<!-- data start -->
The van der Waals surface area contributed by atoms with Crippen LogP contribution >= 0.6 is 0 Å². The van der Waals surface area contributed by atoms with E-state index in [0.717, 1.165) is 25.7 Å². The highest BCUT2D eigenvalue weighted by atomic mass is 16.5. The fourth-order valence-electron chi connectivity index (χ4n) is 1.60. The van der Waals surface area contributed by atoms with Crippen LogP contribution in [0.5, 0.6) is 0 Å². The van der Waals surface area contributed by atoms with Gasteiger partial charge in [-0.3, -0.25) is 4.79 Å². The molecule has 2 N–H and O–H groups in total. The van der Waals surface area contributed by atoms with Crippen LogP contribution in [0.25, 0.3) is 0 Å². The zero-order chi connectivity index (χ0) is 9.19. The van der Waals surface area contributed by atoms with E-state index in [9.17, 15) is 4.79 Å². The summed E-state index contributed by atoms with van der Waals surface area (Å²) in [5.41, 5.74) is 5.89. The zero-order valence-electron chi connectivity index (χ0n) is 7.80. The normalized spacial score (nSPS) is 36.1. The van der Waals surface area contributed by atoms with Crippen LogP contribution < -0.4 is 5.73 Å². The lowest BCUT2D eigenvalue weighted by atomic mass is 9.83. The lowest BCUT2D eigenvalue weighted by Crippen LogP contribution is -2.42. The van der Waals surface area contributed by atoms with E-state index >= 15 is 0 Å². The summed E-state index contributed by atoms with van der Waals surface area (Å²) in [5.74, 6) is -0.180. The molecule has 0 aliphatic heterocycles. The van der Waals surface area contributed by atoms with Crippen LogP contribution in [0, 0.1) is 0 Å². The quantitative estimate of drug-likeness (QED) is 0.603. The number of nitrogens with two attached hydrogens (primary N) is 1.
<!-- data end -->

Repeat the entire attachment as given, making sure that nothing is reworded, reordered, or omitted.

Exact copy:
The van der Waals surface area contributed by atoms with Crippen LogP contribution >= 0.6 is 0 Å². The van der Waals surface area contributed by atoms with E-state index in [0.717, 1.165) is 25.7 Å². The highest BCUT2D eigenvalue weighted by atomic mass is 16.5. The fourth-order valence-electron chi connectivity index (χ4n) is 1.60. The van der Waals surface area contributed by atoms with Crippen LogP contribution in [0.5, 0.6) is 0 Å². The van der Waals surface area contributed by atoms with Gasteiger partial charge in [-0.3, -0.25) is 4.79 Å². The molecule has 2 N–H and O–H groups in total. The van der Waals surface area contributed by atoms with Crippen LogP contribution in [0.25, 0.3) is 0 Å². The zero-order chi connectivity index (χ0) is 9.19. The van der Waals surface area contributed by atoms with E-state index in [9.17, 15) is 4.79 Å². The summed E-state index contributed by atoms with van der Waals surface area (Å²) in [5.41, 5.74) is 5.89. The zero-order valence-electron chi connectivity index (χ0n) is 7.80. The normalized spacial score (nSPS) is 36.1. The van der Waals surface area contributed by atoms with Crippen LogP contribution < -0.4 is 5.73 Å². The lowest BCUT2D eigenvalue weighted by atomic mass is 9.83. The lowest BCUT2D eigenvalue weighted by Crippen LogP contribution is -2.42. The van der Waals surface area contributed by atoms with E-state index >= 15 is 0 Å². The summed E-state index contributed by atoms with van der Waals surface area (Å²) in [5.74, 6) is -0.180. The molecule has 0 aliphatic heterocycles. The van der Waals surface area contributed by atoms with Crippen LogP contribution in [0, 0.1) is 0 Å². The quantitative estimate of drug-likeness (QED) is 0.603. The number of nitrogens with two attached hydrogens (primary N) is 1.